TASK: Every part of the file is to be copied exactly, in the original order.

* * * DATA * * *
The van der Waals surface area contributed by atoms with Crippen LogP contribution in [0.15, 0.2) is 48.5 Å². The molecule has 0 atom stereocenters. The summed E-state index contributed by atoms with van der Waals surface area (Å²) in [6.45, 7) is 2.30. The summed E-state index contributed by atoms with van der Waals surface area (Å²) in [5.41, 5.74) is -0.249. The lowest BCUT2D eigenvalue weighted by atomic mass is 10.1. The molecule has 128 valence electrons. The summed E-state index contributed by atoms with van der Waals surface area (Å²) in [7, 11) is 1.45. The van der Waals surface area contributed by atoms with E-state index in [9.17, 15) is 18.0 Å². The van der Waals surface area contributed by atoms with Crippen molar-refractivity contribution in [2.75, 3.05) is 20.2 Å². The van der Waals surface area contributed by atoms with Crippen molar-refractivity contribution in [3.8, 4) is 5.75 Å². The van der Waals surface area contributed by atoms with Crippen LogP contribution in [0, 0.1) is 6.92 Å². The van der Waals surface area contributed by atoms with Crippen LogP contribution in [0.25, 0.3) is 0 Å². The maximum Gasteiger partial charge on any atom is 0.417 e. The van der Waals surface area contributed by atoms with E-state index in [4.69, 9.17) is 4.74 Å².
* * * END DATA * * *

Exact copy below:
The van der Waals surface area contributed by atoms with Crippen LogP contribution in [0.15, 0.2) is 48.5 Å². The molecule has 0 atom stereocenters. The summed E-state index contributed by atoms with van der Waals surface area (Å²) in [6.45, 7) is 2.30. The summed E-state index contributed by atoms with van der Waals surface area (Å²) in [5.41, 5.74) is -0.249. The lowest BCUT2D eigenvalue weighted by atomic mass is 10.1. The molecule has 128 valence electrons. The summed E-state index contributed by atoms with van der Waals surface area (Å²) in [7, 11) is 1.45. The van der Waals surface area contributed by atoms with E-state index in [9.17, 15) is 18.0 Å². The van der Waals surface area contributed by atoms with Crippen molar-refractivity contribution in [2.75, 3.05) is 20.2 Å². The van der Waals surface area contributed by atoms with Crippen molar-refractivity contribution in [3.8, 4) is 5.75 Å². The van der Waals surface area contributed by atoms with Crippen LogP contribution in [0, 0.1) is 6.92 Å². The van der Waals surface area contributed by atoms with Crippen LogP contribution in [0.25, 0.3) is 0 Å². The maximum Gasteiger partial charge on any atom is 0.417 e. The van der Waals surface area contributed by atoms with E-state index in [4.69, 9.17) is 4.74 Å².